Neil expresses his own love of medlars while also housing that affection in an understanding that the overripe fruit isn't to everyone's taste. The best comparison seems to be a rotten banana. You know, the ones that you are not enticed to eat yourself but you think might make excellent banana bread? (Well, maybe that's just me.) Apparently, if you're a fan of overripe bananas, then you ought to give medlars a try.

A borrowed frontispiece and the title page, 1610 edition of The Goodhousewives Jewell by Thomas Dawson. | Public Domain | Source

For Shakespeare's lifetime, the love of medlars seems to have been just as controversial and divided. They weren't held in as much disdain as prunes, perhaps, but in the 16th century, the medlar was considered more necessary than it was considered enjoyable.

No body’s favorite fruit, they were ok, but they were very important. We are still coming out of the medieval era, not quite to agricultural revolution so we still have fasts and famines, and when it comes to winter/spring there’s a hunger gap and there’s not fresh fruit. YOu could make preserves, but it gets rid of the Vitamin C to do that, and in February March there’s not much fresh fruit, but good old medlars, you can harvest them and keep them somewhere cool, and because they take a long time to blet, you can keep them through the hunger gap and always have some vitamin C through a wintertime.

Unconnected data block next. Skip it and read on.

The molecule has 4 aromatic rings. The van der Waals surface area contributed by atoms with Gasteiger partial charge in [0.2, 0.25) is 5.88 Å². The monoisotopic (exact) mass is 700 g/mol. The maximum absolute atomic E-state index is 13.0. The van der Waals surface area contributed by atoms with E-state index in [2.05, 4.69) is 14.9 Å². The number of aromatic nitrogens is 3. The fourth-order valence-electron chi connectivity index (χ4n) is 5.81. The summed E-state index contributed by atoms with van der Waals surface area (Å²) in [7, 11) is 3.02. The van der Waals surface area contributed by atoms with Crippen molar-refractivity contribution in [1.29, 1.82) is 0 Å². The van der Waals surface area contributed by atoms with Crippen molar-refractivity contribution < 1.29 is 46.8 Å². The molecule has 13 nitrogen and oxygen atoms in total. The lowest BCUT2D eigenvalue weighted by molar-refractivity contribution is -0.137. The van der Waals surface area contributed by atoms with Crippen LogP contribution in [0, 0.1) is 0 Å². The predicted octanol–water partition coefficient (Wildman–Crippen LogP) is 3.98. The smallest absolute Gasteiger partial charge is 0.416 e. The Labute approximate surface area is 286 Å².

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We talk in the podcast with Neil about how to grow your own medlar and Neil suggests, particularly if you are in England, that your own back garden (that's a section of your backyard for those of you in the US), is a great place to plant one of the trees. They grow in England now, so you should be able to locate on there, or at least one that someone near you might share. However, if you're looking to find some medlars yourself, I was able to locate a few places that have them online. Remember these links are ones I found at the time of producing this episode, so depending on when you are reading this article the links might not be current. A good backup plan in that event is to simply search “Where to buy a medlar tree near me” and you should pull up some good options. In the meantime, here are some I found for you:

Be careful not to let anyone sell you a persimmon tree or a loquat tree. Both of these can be confused for medlars, but they aren't the same fruit. Look for the Latin name “Mespilus Germanica” to be sure you're getting the kind of fruit Shakespeare talks about in his plays.

Many of these nurseries only ship in certain times of year, too (generally Spring), so do some checking on what works best for your area of the world. If you're in the Southern Hemisphere, for example, you might need to have a greenhouse plan for your new arrival until the weather warms up enough to plant it outside.

https://www.tytyga.com/Medlar-Trees-s/1858.htm

This nursery sells medlar trees as well, and as of the time of writing this one they have a few left! Though their website says “ends at the end of Spring” which is soon. They also suggest that USDA Hardiness Zones of 4-9 are the only ones suitable for growing medlar trees outdoors. You'll need to check your area for whether you can grow this plant where you are or if you'll need a greenhouse.

If you grow and plant your own medlar tree, please let me know! I am so excited to see little pieces of Shakespeare's history take root in the wild. 🙂